What's a Technical Rider (And Do You Need One)? - iCadenza

What’s a Technical Rider (And Do You Need One)?

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When it comes to booking gigs without an agent or manager, there’s one thing that can make you stand out above your competition: professionalism.

That’s because venues trust someone who is professional.

And one of the most professional things you can do is provide a prospective venue with a technical rider.

There are a lot of misconceptions about what a technical rider is, who needs one, and what it should include.

Today, we’re going to clear up all the confusion so that you can confidently reach out to venues and give them everything they need to help you put on an amazing performance.

Sound good? Read on and download a free template.

What Is A Technical Rider?

You’ve heard the stories about celebrities and performers whose riders say things like, “separate all of the green M&Ms from the rest.”

Because of these stories, it’s easy to assume that a rider is a list of demands from a performer. But that’s not so. While a rider can include your food and beverage requirements, it’s much more robust than that.

Essentially, a technical rider has all the information a venue needs to help you put on a winning performance. It tells them who will be performing, what instruments each person plays, how big the stage needs to be, what setup you need onstage and backstage, and on and on.

Who Needs a Technical Rider?

You do! If you’re working with a professional-level venue, you need a technical rider. (They’re going to expect it!)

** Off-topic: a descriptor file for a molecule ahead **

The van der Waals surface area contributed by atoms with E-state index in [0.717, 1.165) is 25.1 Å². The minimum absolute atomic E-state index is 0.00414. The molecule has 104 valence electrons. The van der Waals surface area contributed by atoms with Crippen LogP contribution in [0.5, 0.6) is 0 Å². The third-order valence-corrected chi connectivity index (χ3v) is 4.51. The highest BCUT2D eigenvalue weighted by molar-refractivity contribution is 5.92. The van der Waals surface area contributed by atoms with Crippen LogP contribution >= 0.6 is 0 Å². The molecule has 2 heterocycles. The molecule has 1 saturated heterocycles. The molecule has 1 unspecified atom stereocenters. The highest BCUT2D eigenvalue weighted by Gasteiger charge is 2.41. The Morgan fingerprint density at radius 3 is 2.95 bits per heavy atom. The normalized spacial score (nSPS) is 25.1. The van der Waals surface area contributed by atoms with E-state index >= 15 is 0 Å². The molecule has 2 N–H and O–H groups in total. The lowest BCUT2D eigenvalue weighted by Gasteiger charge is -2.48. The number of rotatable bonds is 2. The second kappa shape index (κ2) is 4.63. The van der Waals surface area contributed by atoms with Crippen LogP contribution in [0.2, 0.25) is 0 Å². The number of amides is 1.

Your technical rider will be more simple if you’re a soloist or you have a more simple on-stage setup. The rider is invaluable if you’re an ensemble or have special technical requirements.

What Your Rider Should Include

A technical rider typically includes three things:

Details about Your Group

First, your rider should explain who is in the group, what instruments they’re playing, and what their needs are on stage.

This includes how many mics, amps, music stands, chairs, etc. that you’ll need. Get as detailed as possible to avoid any surprises. For example, if you need chairs for your performance, clarify what kind: Bar stools? Folding chairs? A piano bench?

If you need a piano, be sure to include how you want it tuned, what type of piano you want, and any other details that could be easy to overlook.

As you can tell, this section of a technical rider can get complex depending on the technical requirements of your show.

This information also helps the venue calculate the load-in time and the cost of having you perform. For instance, if you have special requirements, the venue might have to hire a lighting designer or sound person, or they may have to rent specific equipment (like a projector).

For this reason, presenters often ask to see the technical rider before they make you an offer, to ensure the space fits your needs and that they have accounted for the impact on their budget.

Stage Plot

The stage plot is a mockup or drawing of where various items should be placed on stage. This is essential if your performance has more than two people, requires a lot of equipment/sets, or if you need to move on stage. It’s less essential — but still helpful — if you have a simple formation.

The stage plot helps the venue’s tech staff save time by telling them exactly where you want the items you requested, so they won’t need to be rearranged. This makes for smoother load-in and soundcheck. Remember, time is money!